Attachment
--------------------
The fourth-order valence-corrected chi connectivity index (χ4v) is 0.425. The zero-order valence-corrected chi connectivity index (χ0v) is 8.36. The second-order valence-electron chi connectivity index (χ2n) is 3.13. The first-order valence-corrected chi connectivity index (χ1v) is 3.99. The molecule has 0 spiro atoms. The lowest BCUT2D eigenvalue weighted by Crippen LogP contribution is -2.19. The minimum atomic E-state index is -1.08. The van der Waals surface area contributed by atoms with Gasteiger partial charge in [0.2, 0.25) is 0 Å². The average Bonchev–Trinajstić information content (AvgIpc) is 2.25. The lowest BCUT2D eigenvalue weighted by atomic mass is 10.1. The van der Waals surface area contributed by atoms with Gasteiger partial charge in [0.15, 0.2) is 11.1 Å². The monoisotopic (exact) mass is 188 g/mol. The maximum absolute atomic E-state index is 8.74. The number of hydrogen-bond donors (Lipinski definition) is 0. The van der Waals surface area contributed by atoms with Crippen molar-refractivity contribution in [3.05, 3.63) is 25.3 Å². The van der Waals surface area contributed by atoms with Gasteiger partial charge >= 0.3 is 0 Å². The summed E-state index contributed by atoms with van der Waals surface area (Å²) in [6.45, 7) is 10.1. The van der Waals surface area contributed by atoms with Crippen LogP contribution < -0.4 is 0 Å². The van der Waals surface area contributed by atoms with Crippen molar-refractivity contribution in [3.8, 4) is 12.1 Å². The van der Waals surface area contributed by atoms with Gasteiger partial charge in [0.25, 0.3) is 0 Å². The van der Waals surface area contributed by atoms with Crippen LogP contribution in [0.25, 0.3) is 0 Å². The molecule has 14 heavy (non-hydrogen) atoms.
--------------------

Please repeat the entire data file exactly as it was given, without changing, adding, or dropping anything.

The fourth-order valence-corrected chi connectivity index (χ4v) is 0.425. The zero-order valence-corrected chi connectivity index (χ0v) is 8.36. The second-order valence-electron chi connectivity index (χ2n) is 3.13. The first-order valence-corrected chi connectivity index (χ1v) is 3.99. The molecule has 0 spiro atoms. The lowest BCUT2D eigenvalue weighted by Crippen LogP contribution is -2.19. The minimum atomic E-state index is -1.08. The van der Waals surface area contributed by atoms with Gasteiger partial charge in [0.2, 0.25) is 0 Å². The average Bonchev–Trinajstić information content (AvgIpc) is 2.25. The lowest BCUT2D eigenvalue weighted by atomic mass is 10.1. The van der Waals surface area contributed by atoms with Gasteiger partial charge in [0.15, 0.2) is 11.1 Å². The monoisotopic (exact) mass is 188 g/mol. The maximum absolute atomic E-state index is 8.74. The number of hydrogen-bond donors (Lipinski definition) is 0. The van der Waals surface area contributed by atoms with Crippen molar-refractivity contribution in [3.05, 3.63) is 25.3 Å². The van der Waals surface area contributed by atoms with Gasteiger partial charge >= 0.3 is 0 Å². The summed E-state index contributed by atoms with van der Waals surface area (Å²) in [6.45, 7) is 10.1. The van der Waals surface area contributed by atoms with Crippen LogP contribution < -0.4 is 0 Å². The van der Waals surface area contributed by atoms with Crippen molar-refractivity contribution in [3.8, 4) is 12.1 Å². The van der Waals surface area contributed by atoms with Gasteiger partial charge in [0.25, 0.3) is 0 Å². The van der Waals surface area contributed by atoms with Crippen LogP contribution in [0.25, 0.3) is 0 Å². The molecule has 14 heavy (non-hydrogen) atoms.